China Liquor Giant Defies Global Slump With $60 Billion Gain

(Bloomberg) --

Chinese liquor giant Kweichow Moutai Co. is powering a recovery in the country’s stock market, defying evidence of a worldwide slump in demand for booze.

The shares -- the priciest in China at about 1,323 yuan ($187) apiece -- have added almost $60 billion in market value since its March 19 low. Moutai is by far the biggest contributor to gains on the Shanghai Composite Index since then, driving about a fifth of the benchmark’s 7.1% move. The shares have closed at a fresh record in eight of the past 11 trading days, and they’re also at an all-time high relative to MSCI Inc.’s index of global stocks.

Moutai’s rally stands out as distillers around the world struggle with restaurant shutdowns and curbs on social gatherings. Demand for its fiery baijiu liquor -- highly coveted by China’s growing middle class -- has held up as distributors hoarded the scarce bottles to prepare for an uptick in sales. Investors have also been encouraged by Moutai’s ability to keep raising retail prices for its products, which can take as long as five years to distill.

“To those who consider themselves ‘true value investors’, the status of Moutai is sacred,” said He Qi, fund manager Huatai-PineBridge Fund Management Co. “No one can judge you if you lose money on Moutai. Whatever the valuation, earnings will live up to those multiples in a matter of time.”

China Liquor Giant Defies Global Slump With $60 Billion Gain

Moutai, the world’s most valuable listed distiller, said late April that first quarter earnings jumped about 17% year on year. That contrasts with a loss of $41 million reported by Budweiser Brewing Co. APAC Ltd. for the period. London-based liquor maker Diageo Plc last month withdrew its guidance for sales and profit growth for the current reporting year.

Moutai sales saw “double-digit growth” in March, which was “much faster” than the industry average, China International Capital Corp. analysts led by Ruochen Lv wrote in a recent note. The company has room to increase its average retail price further in the long term, as it’s still cheaper than the wholesale charge, Daiwa Capital Markets Hong Kong Ltd. analysts including Anson Chan wrote in a note.

Moutai remains one of China’s most loved stocks, even if retail investors now need to shell out almost $20,000 just to make one trade of 100 shares, the minimum allowed in a buy order. That’s equivalent to nearly a quarter of the average amount held in retail stock accounts, according to figures from a 2019 survey by the Shenzhen Stock Exchange.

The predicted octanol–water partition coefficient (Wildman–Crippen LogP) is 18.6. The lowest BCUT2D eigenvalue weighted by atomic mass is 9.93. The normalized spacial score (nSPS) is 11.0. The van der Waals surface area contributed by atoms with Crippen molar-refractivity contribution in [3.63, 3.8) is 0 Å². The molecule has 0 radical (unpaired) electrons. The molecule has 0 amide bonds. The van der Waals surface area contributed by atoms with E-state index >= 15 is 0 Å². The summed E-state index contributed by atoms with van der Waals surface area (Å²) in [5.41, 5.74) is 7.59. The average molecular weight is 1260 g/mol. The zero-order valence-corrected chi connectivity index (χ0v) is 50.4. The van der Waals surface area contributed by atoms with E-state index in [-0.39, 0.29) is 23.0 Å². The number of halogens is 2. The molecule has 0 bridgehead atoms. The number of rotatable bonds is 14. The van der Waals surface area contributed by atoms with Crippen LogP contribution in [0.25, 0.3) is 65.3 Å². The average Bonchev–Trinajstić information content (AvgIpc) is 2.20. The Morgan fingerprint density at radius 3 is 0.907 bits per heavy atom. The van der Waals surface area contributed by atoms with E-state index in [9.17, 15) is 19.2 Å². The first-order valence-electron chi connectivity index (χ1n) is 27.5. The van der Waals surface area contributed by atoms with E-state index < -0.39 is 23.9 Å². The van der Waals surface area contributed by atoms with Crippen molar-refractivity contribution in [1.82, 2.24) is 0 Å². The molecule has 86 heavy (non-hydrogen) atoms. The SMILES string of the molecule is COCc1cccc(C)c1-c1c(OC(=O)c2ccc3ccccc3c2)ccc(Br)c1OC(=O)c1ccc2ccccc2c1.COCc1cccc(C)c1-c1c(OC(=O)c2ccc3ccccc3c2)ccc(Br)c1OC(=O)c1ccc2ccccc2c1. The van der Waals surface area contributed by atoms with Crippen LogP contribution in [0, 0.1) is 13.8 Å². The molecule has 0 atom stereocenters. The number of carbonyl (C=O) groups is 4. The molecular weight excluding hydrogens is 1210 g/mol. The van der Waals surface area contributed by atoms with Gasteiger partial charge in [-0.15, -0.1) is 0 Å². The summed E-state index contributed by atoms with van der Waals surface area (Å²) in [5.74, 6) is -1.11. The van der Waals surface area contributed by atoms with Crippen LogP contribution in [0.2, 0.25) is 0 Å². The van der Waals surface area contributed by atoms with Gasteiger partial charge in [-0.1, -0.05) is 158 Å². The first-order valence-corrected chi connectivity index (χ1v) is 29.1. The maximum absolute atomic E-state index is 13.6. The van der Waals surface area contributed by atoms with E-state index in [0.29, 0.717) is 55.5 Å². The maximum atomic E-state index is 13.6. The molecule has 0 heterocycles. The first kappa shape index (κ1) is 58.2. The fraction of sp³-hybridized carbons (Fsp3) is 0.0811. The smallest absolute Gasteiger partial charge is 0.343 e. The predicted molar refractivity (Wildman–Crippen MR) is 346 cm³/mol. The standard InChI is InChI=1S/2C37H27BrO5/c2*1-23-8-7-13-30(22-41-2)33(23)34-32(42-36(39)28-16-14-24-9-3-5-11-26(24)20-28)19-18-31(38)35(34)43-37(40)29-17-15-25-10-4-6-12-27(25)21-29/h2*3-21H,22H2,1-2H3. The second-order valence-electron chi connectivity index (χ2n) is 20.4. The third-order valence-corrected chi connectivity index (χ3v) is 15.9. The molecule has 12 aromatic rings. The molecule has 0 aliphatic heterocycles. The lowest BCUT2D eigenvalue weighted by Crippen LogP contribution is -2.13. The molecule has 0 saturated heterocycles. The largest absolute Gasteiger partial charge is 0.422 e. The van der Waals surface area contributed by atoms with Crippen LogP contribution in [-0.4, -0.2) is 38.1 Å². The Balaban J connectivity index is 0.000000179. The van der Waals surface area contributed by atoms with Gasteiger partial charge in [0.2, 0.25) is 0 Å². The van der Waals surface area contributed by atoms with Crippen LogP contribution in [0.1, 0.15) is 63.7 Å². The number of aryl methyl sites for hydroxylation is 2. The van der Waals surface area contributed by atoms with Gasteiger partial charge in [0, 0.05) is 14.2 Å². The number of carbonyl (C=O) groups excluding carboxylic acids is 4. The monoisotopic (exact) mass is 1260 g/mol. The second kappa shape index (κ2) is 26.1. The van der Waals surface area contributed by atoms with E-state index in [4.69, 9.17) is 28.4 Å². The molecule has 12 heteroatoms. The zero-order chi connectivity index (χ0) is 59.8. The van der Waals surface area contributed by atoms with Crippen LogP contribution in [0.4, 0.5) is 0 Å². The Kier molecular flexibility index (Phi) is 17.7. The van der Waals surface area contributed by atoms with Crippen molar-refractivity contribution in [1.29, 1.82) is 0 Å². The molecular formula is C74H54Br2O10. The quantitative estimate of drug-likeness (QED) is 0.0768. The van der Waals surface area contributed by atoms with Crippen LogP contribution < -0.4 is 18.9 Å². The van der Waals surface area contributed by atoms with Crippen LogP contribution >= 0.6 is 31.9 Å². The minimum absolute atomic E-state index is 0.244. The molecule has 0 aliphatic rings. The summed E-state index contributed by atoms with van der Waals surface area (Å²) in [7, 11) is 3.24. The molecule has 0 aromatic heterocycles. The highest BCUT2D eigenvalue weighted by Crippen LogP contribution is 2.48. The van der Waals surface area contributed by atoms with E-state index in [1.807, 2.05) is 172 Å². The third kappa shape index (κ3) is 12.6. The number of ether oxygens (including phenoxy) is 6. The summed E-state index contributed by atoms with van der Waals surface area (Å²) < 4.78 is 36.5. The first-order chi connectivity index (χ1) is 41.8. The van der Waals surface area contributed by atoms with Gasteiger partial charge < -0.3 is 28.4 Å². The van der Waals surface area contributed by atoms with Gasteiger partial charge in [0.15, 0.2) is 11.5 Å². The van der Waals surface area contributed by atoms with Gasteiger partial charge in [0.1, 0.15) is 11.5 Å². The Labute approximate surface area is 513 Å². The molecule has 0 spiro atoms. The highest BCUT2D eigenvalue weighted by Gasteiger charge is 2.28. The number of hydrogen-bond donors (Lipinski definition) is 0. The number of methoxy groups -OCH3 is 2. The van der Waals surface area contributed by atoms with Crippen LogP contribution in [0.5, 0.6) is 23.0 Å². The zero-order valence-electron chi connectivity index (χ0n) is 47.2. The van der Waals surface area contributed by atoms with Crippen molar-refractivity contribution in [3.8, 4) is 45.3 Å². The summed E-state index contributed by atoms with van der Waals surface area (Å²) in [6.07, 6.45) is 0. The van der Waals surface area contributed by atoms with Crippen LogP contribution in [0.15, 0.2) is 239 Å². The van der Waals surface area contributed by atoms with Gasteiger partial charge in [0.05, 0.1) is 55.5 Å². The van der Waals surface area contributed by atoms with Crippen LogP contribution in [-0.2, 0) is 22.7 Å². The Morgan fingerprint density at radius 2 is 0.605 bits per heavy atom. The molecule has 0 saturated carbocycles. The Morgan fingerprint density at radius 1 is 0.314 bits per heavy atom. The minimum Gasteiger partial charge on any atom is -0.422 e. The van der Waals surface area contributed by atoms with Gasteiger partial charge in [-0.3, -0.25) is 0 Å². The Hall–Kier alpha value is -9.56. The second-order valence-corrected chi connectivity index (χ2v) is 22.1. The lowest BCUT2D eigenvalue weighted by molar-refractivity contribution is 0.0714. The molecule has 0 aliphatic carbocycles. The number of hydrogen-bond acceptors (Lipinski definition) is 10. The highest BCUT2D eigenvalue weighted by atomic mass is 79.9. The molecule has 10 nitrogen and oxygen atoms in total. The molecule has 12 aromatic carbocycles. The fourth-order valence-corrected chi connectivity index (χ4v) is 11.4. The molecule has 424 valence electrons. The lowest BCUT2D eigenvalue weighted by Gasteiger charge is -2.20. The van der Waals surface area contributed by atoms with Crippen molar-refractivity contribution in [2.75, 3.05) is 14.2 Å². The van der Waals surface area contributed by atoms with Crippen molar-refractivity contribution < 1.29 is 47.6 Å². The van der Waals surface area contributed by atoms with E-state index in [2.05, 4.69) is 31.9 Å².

Excitement is building ahead of the company’s annual shareholders meeting which usually takes place in late May. Anyone owning a stock is given the chance to network with well-known investors while they drink, talk and buy bottles of Moutai. The company has yet to announce a date for this year’s meeting, the first with new chairman Gao Weidong.

Moutai executives didn’t immediately return a phone call seeking comment on the date of its investor meeting.

More than 1,400 shareholders attended the Moutai town party last year, nine times the number in 2016 and dwarfing rival Wuliangye Yibin Co.’s tally of 42. The gathering is likely to be held virtually this year due to the coronavirus outbreak.

With popularity comes the risk that Moutai could become China’s latest crowded trade. Since December 2014, Moutai has topped the list for the most widely-held stock for investors buying through stock links with Hong Kong. It has also been the most-owned by onshore mutual funds in the past two quarters, according to data from Guosheng Securities Co as of the end of April.

Trading at more than 30 times its projected earnings, some skeptics are warning that Moutai could become overheated. The stock’s relative-strength index is at 75, signaling accelerating momentum.

“A popular joke is that investment value changes in inverse proportion to the number of people present at the shareholders’ meeting,” said Dong Baozhen, a partner at Beijing Lingtongshengtai Asset Management whose flagship fund returned 785% owning Moutai before he started selling in 2018. “That’s a very telling factor for this stock.”

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